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Before we dive into Microsoft Word 2011, I want to take a moment to cover a few basics of word processing. In the old days when I was a kid, if we wanted something typed, we used a typewriter. In fact, that's where the names for some of the keys in your Mac's keyboard come from. Shift meant to shift the key in such a way that an alternate character, like an uppercase character or symbol would type instead of the unshifted character. Return, which appeared on electric typewriters, was a key that you pressed when you reached the end of a line to move the typewriter carriage and paper back or return it to its original position, so you could start another line, but I digress.
Word processors are a huge step up from typewriters. Not only can we create and edit a document before committing it to paper, if we print it at all, but we can save that document and make changes to it again and again. We can even copy our favorite passages from one document and use them in another. Word also makes it possible to insert images, create specially formatted cell tables and easily insert headers, footers, footnotes and endnotes. I can't tell you what a nightmare was to include footnotes and type term papers back in the 1980s.
Since personal computers and Word processors have been around in one form or another since the mid-1980s, you probably already have a good idea of how they work. I won't bore you by reviewing what you already know. Instead, I want to point out three things that you need to keep in mind as you work with Microsoft Word or any other word processor. First of all, you only press the Return key at the end of a paragraph, not at the end of the line. Pressing Return at the end of a line can mess up the word processor's automatic word wrap feature if you insert, delete or format text.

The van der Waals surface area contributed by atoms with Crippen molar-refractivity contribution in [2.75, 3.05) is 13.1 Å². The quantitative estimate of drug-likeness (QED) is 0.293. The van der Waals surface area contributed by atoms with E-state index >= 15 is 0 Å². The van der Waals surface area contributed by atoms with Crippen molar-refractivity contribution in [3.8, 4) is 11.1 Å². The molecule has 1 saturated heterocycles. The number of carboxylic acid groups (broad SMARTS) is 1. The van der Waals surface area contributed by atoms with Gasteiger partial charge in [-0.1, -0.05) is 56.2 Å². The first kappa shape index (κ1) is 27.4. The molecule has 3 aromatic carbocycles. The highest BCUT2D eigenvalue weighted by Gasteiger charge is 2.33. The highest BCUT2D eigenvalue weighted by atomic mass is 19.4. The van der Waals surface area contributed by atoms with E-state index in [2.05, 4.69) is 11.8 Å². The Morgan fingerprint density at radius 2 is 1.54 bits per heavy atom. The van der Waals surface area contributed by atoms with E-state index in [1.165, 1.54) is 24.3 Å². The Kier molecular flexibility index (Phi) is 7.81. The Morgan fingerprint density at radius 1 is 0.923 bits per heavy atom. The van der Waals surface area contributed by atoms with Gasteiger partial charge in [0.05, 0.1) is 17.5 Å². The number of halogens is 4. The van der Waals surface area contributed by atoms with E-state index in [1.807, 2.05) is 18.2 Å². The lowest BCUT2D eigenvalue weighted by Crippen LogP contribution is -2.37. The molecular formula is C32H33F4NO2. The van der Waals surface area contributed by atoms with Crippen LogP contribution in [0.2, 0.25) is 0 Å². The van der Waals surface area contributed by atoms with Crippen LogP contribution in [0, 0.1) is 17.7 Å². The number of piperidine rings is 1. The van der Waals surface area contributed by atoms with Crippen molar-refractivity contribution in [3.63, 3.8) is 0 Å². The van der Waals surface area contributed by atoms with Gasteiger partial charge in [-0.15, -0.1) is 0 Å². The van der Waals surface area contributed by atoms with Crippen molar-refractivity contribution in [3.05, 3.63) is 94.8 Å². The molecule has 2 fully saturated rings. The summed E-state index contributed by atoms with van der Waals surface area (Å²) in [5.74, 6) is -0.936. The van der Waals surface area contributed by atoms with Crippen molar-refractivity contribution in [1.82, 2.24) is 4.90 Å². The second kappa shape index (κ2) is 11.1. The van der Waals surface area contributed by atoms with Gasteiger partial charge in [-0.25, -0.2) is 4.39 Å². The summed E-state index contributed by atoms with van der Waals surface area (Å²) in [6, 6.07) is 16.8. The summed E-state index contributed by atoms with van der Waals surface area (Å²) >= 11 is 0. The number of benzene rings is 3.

There are some exceptions to this, which I'll discuss throughout this course. Don't use the Space key to try to line up text in a table. Instead, use the Tab key with tab settings you can customize on the Ruler. You can learn more about this in the chapter about working with tabbed tables. You might also find Word's Cell Table feature useful for presenting tables of information. I will tell you about that in the chapter about working with cell tables. Last, until you save a Word document, it doesn't really exist anywhere except on your screen and in your computer's memory.
So if you're working for an hour on a document that hasn't been saved and there is a power failure, you could lose everything you've done and have to start over. Word does have an AutoSave feature, which I discuss in the chapter about setting word preferences, but it's not 100% reliable. It's a good idea to save a document for the first time right when you begin working on it and frequently after that. I explain how to save files in the working with files chapter. Now Word is an extremely powerful word processor with many, many features, including some that you will never need to use, but although it's powerful, it has the same basic functionality of any other word processor you might have used.
Throughout these videos, we'll focus on how to tap into Word's strengths as a word processor to create documents you'll be proud to share, whether simple documents such as interoffice memos or meeting summaries of complex documents such as illustrated marketing reports or a doctoral thesis.
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